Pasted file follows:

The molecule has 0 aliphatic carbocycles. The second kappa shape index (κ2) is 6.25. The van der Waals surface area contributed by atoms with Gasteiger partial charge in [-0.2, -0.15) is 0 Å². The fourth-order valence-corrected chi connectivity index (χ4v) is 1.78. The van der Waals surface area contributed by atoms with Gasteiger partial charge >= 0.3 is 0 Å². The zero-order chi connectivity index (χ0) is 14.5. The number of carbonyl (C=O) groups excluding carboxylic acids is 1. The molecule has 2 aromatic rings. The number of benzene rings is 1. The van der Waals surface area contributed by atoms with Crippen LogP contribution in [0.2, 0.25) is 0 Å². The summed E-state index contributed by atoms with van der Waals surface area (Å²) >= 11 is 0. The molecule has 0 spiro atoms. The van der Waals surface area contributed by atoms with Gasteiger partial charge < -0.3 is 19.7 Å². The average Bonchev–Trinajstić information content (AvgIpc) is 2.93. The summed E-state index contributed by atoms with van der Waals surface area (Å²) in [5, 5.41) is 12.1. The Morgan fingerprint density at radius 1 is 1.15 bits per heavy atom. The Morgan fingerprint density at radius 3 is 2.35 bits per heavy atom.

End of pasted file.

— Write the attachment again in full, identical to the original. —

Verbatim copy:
The molecule has 0 aliphatic carbocycles. The second kappa shape index (κ2) is 6.25. The van der Waals surface area contributed by atoms with Gasteiger partial charge in [-0.2, -0.15) is 0 Å². The fourth-order valence-corrected chi connectivity index (χ4v) is 1.78. The van der Waals surface area contributed by atoms with Gasteiger partial charge >= 0.3 is 0 Å². The zero-order chi connectivity index (χ0) is 14.5. The number of carbonyl (C=O) groups excluding carboxylic acids is 1. The molecule has 2 aromatic rings. The number of benzene rings is 1. The van der Waals surface area contributed by atoms with Crippen LogP contribution in [0.2, 0.25) is 0 Å². The summed E-state index contributed by atoms with van der Waals surface area (Å²) >= 11 is 0. The molecule has 0 spiro atoms. The van der Waals surface area contributed by atoms with Gasteiger partial charge < -0.3 is 19.7 Å². The average Bonchev–Trinajstić information content (AvgIpc) is 2.93. The summed E-state index contributed by atoms with van der Waals surface area (Å²) in [5, 5.41) is 12.1. The Morgan fingerprint density at radius 1 is 1.15 bits per heavy atom. The Morgan fingerprint density at radius 3 is 2.35 bits per heavy atom.